AN IDEAL HUSBAND
During the 1895 London "season," when romance blooms
and marriages are arranged, we meet Lord Arthur Goring (Everett),
a charmingly ascerbic playboy with no intention of being wed,
even to the spunky Mabel Chiltern (Driver), who seems his perfect
match. We also meet Mabel's brother Sir Robert Chiltern (Jeremy
Northam) and his wife, Lady Gertrud (Blanchett), an honored couple
in London's high society. Sir Robert is a cabinet member in parliament,
currently debating whether England should invest in a new canal
in Argentina. He is hotly opposed to the scheme and about to submit
his report advising against it when he is visited by Mrs. Laura
Cheveley (Moore), a former Londoner who has become a wealthy and
influential widow in Vienna.
Mrs. Cheveley, an ex-lover of Lord Goring, insists that Chiltern
support the canal scheme (she has invested heavily in it). When
he states his intentions to denounce it, she threatens him with
a scandal that would wreck his career, reputation, and marriage
all in one stroke. It seems he did a little insider trading a
few years ago, but no one knows that this is the source of his
fortune, and Lady Gertrud's love for him is based primarily on
her faith in his unimpeachable moral character.
Also while on her visit to London, Mrs. Cheveley attempts to
reconcile with Lord Goring, whom she left for a wealthier man.
Now that she is a widow, she wants him back. Her advances upset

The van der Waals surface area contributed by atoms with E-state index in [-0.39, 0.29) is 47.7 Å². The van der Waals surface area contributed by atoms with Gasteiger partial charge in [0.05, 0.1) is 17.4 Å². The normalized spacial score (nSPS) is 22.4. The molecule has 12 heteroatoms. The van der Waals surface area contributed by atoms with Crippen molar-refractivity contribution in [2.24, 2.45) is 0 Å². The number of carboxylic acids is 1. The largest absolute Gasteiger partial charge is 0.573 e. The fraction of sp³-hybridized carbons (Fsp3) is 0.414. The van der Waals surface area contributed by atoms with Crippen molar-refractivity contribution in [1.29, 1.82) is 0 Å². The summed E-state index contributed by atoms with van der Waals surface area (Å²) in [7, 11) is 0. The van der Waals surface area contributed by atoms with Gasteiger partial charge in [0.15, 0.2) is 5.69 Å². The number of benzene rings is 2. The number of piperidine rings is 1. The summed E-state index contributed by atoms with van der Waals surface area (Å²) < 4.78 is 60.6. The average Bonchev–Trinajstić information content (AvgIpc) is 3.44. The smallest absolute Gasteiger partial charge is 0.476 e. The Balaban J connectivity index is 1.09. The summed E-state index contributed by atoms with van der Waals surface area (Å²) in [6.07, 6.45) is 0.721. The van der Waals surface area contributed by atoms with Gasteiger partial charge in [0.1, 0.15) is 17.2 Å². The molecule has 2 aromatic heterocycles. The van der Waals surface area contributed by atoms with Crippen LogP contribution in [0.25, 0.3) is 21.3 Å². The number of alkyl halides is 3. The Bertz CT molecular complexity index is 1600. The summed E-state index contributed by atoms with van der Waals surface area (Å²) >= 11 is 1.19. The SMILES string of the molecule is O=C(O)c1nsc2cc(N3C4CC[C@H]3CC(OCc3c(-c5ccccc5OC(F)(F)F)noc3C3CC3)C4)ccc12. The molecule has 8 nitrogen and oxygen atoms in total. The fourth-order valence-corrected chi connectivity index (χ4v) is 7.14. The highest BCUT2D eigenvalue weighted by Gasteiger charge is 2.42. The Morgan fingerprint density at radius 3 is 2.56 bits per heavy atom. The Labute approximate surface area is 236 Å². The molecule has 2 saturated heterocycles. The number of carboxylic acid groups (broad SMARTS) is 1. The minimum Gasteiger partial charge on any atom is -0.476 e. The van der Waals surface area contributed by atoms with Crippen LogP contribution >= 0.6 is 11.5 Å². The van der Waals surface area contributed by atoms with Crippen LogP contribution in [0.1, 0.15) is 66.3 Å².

Mabel, who wants Goring for herself, although Mabel is growing
increasingly frustrated since his proposal, as yet, is not forthcoming.
Soon everyone is at odds with their partners, Chiltern's career
and Goring's bachelorhood are both in question, and Mrs. Cheveley
is apparently pulling all the strings.
It is sad that this kind of dialogue is seen so infrequently
in modern films; Wilde had a way with words unparalleled in this
century. But his genius would be wasted without a talented cast
and director, and this group has done excellently by it. Everett
is charming; his timing and delivery are perfect for the unperturbable
suavity of Arthur Goring. Northam and Blanchett compliment Goring
wonderfully well as the "serious" couple, but the one
who almost steals the show is Driver. Her subtlety with Mabel
is exquisitely delicate; her faintest gestures and eye movements
show she is perfectly in control of this deceptively complex character.
Also fun to watch is the relationship between Goring and his butler,
Phipps (Peter Vaughan, who did excellent work as Anthony Hopkins's
father in The Remains Of The Day). Phipps's longevity in
his position is illustrated by his humorously detached reactions
to Goring's most outlandish statements. Director Parker and his
actors seem truly in touch with what Wilde had in mind; his sparkling
text is very well exectued by all.
The settings and costumes beautifully suggest the opulence of late 19th-century London aristocracy; I would think Oscar nominations might be in order. Parker has picked an engaging project, fitted it out with the perfect cast, and produced a true gem of cinema. *****
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